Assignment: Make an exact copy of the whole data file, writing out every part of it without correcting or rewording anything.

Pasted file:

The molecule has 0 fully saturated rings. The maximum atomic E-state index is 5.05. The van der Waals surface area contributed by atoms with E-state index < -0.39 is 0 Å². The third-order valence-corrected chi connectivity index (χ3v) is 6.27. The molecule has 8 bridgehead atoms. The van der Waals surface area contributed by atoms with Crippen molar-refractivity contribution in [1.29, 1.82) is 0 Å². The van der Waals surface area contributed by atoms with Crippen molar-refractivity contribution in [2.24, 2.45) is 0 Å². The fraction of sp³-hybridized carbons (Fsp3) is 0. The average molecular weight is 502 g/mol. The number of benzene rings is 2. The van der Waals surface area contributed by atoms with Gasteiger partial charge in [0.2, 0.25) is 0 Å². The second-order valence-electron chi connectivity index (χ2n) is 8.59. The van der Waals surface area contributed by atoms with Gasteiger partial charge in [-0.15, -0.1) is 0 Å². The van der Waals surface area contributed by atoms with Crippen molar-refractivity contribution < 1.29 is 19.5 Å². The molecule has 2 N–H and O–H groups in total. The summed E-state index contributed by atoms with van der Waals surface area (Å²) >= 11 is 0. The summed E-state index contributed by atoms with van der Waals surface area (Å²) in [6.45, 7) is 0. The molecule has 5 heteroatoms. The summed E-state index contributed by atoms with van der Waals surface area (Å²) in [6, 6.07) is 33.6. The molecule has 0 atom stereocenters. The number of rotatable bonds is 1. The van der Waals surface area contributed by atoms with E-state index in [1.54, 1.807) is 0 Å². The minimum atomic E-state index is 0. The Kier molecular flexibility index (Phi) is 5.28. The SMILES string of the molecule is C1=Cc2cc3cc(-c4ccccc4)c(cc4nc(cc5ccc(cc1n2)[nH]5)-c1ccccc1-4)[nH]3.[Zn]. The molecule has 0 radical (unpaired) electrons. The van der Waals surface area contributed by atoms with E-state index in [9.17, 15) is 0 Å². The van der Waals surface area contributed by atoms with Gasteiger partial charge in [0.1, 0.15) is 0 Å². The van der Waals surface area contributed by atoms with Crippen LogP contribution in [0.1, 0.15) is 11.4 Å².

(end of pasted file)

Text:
The molecule has 0 fully saturated rings. The maximum atomic E-state index is 5.05. The van der Waals surface area contributed by atoms with E-state index < -0.39 is 0 Å². The third-order valence-corrected chi connectivity index (χ3v) is 6.27. The molecule has 8 bridgehead atoms. The van der Waals surface area contributed by atoms with Crippen molar-refractivity contribution in [1.29, 1.82) is 0 Å². The van der Waals surface area contributed by atoms with Crippen molar-refractivity contribution in [2.24, 2.45) is 0 Å². The fraction of sp³-hybridized carbons (Fsp3) is 0. The average molecular weight is 502 g/mol. The number of benzene rings is 2. The van der Waals surface area contributed by atoms with Gasteiger partial charge in [0.2, 0.25) is 0 Å². The second-order valence-electron chi connectivity index (χ2n) is 8.59. The van der Waals surface area contributed by atoms with Gasteiger partial charge in [-0.15, -0.1) is 0 Å². The van der Waals surface area contributed by atoms with Crippen molar-refractivity contribution < 1.29 is 19.5 Å². The molecule has 2 N–H and O–H groups in total. The summed E-state index contributed by atoms with van der Waals surface area (Å²) >= 11 is 0. The summed E-state index contributed by atoms with van der Waals surface area (Å²) in [6.45, 7) is 0. The molecule has 5 heteroatoms. The summed E-state index contributed by atoms with van der Waals surface area (Å²) in [6, 6.07) is 33.6. The molecule has 0 atom stereocenters. The number of rotatable bonds is 1. The van der Waals surface area contributed by atoms with E-state index in [1.54, 1.807) is 0 Å². The minimum atomic E-state index is 0. The Kier molecular flexibility index (Phi) is 5.28. The SMILES string of the molecule is C1=Cc2cc3cc(-c4ccccc4)c(cc4nc(cc5ccc(cc1n2)[nH]5)-c1ccccc1-4)[nH]3.[Zn]. The molecule has 0 radical (unpaired) electrons. The van der Waals surface area contributed by atoms with E-state index in [9.17, 15) is 0 Å². The van der Waals surface area contributed by atoms with Gasteiger partial charge in [0.1, 0.15) is 0 Å². The van der Waals surface area contributed by atoms with Crippen LogP contribution in [0.1, 0.15) is 11.4 Å².